EVERY MONTH WE ANSWER THE KEY FITNESS QUESTIONS
QIknow people who soak almonds before eating them. Is there any scientific backing to this?
‘This has been a topic in the alternative nutrition world for some time,’ says performance nutritionist Ben Coomber (bencoomber.com) ‘The theory goes that soaking breaks down phytic acid in the nut so the body can digest its nutrients more effectively.’ Sounds good, but does it work? ‘Nature has many defence mechanisms against being eaten, including toxins, but rarely in amounts that are problematic,’ Coomber says. ‘So until science backs this up, I’d continue to eat those almonds straight from the bag.’
Q Willspeed-laces improve my triathlon time?
These small bungee cords allow you to tighten your shoes quickly but unless you’re already pushing the limits of your ability, they won’t carry you onto the podium. However, they might make your life easier. ‘Try them and find out if there is a consistent fit every time you pull them on and if you can adjust the fit while running,’ suggests British Triathlon Federation coach Vanessa Gunner (serpentine.org.uk).
Q I’mtall and lanky and struggle to do back squats, but people keep telling me it’s pointless to train without them. What do I do?
‘Split squats open up your hip flexors, allowing you to lower safely into the squat,’ says W10 Performance coach Steve Kowalenko. But it’s not just your hips you need to focus on. ‘You also need to work on your thoracic muscles with exercises such as seated rows, which enable you to keep your chest upright and hold the bar safely in place.’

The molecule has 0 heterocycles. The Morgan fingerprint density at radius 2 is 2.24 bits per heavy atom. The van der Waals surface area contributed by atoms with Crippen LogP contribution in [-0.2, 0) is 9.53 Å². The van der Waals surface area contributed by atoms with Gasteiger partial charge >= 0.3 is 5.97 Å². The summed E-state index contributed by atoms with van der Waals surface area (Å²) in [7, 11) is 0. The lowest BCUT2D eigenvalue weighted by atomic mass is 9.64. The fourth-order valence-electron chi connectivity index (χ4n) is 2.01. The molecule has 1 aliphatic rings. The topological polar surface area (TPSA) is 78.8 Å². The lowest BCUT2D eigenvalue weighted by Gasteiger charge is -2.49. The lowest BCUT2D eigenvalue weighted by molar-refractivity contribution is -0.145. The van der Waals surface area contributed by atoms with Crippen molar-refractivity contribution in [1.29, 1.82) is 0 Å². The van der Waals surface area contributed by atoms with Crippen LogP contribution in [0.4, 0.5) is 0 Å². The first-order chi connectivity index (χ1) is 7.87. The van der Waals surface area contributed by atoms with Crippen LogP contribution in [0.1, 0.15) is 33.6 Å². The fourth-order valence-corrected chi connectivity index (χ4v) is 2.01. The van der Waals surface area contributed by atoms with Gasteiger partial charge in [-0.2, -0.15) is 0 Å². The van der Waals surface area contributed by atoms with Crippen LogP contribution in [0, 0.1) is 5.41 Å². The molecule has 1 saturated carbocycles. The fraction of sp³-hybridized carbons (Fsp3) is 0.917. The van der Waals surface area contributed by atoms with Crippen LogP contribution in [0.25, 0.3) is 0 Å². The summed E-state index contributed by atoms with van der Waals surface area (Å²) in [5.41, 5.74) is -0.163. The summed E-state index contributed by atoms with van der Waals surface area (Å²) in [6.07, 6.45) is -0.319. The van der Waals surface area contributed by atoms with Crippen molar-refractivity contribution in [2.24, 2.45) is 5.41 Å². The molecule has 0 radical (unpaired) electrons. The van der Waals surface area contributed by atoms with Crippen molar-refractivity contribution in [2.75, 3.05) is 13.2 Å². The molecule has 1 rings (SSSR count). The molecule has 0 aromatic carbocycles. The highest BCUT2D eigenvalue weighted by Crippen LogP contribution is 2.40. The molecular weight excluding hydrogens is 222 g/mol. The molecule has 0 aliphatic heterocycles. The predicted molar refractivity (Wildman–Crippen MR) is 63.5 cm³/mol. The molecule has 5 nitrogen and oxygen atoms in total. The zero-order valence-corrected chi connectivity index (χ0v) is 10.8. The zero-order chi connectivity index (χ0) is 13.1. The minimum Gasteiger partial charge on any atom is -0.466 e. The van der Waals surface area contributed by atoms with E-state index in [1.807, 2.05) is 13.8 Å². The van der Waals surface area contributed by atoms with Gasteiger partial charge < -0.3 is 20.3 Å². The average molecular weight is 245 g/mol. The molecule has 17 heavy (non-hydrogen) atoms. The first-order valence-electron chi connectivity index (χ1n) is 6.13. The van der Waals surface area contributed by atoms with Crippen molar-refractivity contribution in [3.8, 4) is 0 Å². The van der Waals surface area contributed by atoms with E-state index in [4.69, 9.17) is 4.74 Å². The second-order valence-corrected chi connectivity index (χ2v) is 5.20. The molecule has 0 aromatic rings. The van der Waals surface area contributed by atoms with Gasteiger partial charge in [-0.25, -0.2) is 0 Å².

Q Ihave to fit my training around my family and long working hours, so the only time I can really train is 6am – and it’s a struggle. How do I make it easier? Danny, Leicester
We admire your dedication, Danny. ‘Planning is key for early-morning workouts,’ says personal trainer and nutritionist Glenn Higgins (glennhigginsfitness.com). ‘At the start of the week, set in stone the days you are going to train and plan the sessions. The night before the early-morning session, prep your preworkout meal and lay your gym gear out ready to jump into with your bag packed.’ Finally, put your favourite tunes on – a study in the Journal Of Sport Behavior found that music reduces perceived exertion in sub-maximal exercise.
Q Lastissue you said microwaving pasta had some health benefits. Isn’t microwaving food generally bad for you?
Short answer: no. ‘Introducing heat, water or air to food will destroy some nutrients, so you want to keep exposure to a minimum,’ says Jared Williams, owner of Fresh Fitness Foods. ‘In fact, microwave cooking exposes most foods to less heat and water for a far shorter period of time, which means fewer vitamins and minerals are destroyed during cooking.’
Plan ahead to reap the benefits of an early